When disturbing events occur, they are stored in the brain as a memory, with all the sights, sounds, thoughts and feelings that accompanied the event.  These memories become frozen, or stuck in the brain in what is referred to as an isolated neural network.  You can think of these memory fragments as individual puzzle pieces stored in the nervous system. Usually, an individual goes through their day without consciously thinking about the past traumatic event.  However, the trauma, accompanied by negative messages about the self, remains locked in the brain.

Emotional triggers seem to bring these negative thought patterns to the surface and the individual feels the same way she did when the trauma occurred.  She might even experience the same smells and sounds that occurred during the original event.  Painful negative thought patterns such as “I am worthless”,  “I am unlovable” or “I am not safe” often accompany the feelings.

How does EMDR work?

The EMDR technique unlocks the negative memories and emotions that are stored in the brain.  EMDR helps put these memory fragments or puzzle pieces together and connects the isolated neural network to the rest of the brain network.  This new neural pathway can then eventually replace the old pathway – the one that caused the individual to feel, think and react in a negative way.

EMDR 3It is not clear to researchers precisely how EMDR works to integrate the memory, but a recent neuroimaging study measuring brain electrical signals using electroencephalography (EEG) monitoring during EMDR therapy has proven there is a neurobiological effect (Pagani, Högberg, Fernandez & Siracusano, 2013).

It is believed that the bilateral brain stimulation that occurs when an individual glances back and forth while remembering the trauma during EMDR sessions helps to reprocess the memory in a more healthy and adaptive way.  The effect may be similar to the rapid eye movement (REM) that occurs while we sleep.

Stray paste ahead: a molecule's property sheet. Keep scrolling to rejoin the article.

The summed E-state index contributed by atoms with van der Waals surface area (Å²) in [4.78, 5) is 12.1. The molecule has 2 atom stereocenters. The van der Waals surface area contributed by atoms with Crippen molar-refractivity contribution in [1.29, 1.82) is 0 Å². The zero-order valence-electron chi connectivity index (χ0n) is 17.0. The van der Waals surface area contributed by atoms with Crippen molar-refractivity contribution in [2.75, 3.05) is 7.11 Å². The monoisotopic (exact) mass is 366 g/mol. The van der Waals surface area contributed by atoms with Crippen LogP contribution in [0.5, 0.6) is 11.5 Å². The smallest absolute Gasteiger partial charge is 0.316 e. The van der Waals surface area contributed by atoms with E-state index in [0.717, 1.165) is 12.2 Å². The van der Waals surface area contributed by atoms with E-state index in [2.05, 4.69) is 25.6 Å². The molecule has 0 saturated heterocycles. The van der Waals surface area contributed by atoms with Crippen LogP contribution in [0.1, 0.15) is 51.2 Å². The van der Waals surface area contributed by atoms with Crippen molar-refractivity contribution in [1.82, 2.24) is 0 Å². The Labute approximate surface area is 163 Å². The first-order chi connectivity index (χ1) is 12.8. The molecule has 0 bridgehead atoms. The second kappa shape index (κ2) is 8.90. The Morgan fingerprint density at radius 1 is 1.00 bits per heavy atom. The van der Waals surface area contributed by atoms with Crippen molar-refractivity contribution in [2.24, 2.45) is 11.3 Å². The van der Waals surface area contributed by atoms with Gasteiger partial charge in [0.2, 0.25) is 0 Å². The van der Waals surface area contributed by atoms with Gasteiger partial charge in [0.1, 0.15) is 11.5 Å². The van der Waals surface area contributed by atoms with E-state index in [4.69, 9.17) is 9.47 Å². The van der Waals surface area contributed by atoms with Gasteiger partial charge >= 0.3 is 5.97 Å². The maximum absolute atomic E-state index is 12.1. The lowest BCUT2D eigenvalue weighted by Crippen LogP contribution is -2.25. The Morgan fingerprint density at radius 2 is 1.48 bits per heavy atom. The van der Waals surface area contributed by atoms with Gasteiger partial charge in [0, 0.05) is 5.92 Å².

The bottom line is, EMDR can enable a client to gain a new perspective and self-awareness that helps her choose her actions, rather than feeling powerless as she reacts to traumatic memories.  While EMDR techniques are not appropriate for all individuals, so far it has been an extremely useful tool to accelerate the therapeutic process for many of my clients.





Cindy Mangiola, M.A., MFTI

Marriage and Family Therapist Intern

YWCA of Monterey County



American Psychiatric Association, (2013). Diagnostic and statistical manual of mental disorders: DSM-5 (5th ed.). Washington, DC: American Psychiatric Publishing.

Högberg G, Pagani M, Sundin O, Soares J, Aberg-Wistedt A, Tärnell B, Hällström T. (2007). On treatment with eye movement desensitization and reprocessing of chronic post-traumatic stress disorder in public transportation workers–a randomized controlled trial. Nord Journal of Psychiatry, 61(1): 54-61.

Korn, D. (2009). EMDR and the treatment of complex PTSD: A review.  Journal of EMDR Practice and Research, 3(4): 264-278.

Pagani, M., Högberg, G., Fernandez, I., & Siracusano, A. (2013). Correlates of EMDR Therapy in Functional and Structural Neuroimaging: A Critical Summary of Recent Findings. Journal Of EMDR Practice And Research, 7(1), 29-38.

A Response to Derek Medina: Social Media and Intervention Strategies as a Domestic Violence Resource in Our Community.

Mass Media 1In this day and age, violence is everywhere – in movies, cartoons, reality TV, magazines, video games, music, etc. All platforms share the same social media off of which we base our own individual culture … Or do we?

Since around the 1960s and the birth of rock-n’-roll (or even track back to the 1920s’ evolution of jazz and blues), America has had moral input into that with which we surround ourselves and listen to, output by media moguls. Thus, the idea of censorship has always tagged along with our first amendment rights. What is appropriate and inappropriate is eventually controlled by FCC once an individual sense of expression is introduced to a public forum. This begs the question, to whom are we expressing ourselves? Perhaps more importantly, from whom are we getting these ideas in the first place? Is it really individual thought or even rebellion posed as expression, or just a subliminal message introduced to us by these public forums that are restricting the very right and art form we are supposed to be encouraged to displaying?

Media conglomerates define us as ‘individuals’, while undermining our freedoms to individual success by masking our life ambitions with materialism, stereotypes, and tunnel vision. This may explain increased rates of violent incidents such as mass shootings, bullying, and domestic violence. When stress occurs, we become reduced to looking to public figures rather than our own local resources, which are readily available, because our vision and standard of living is restricted by a larger, unseen force.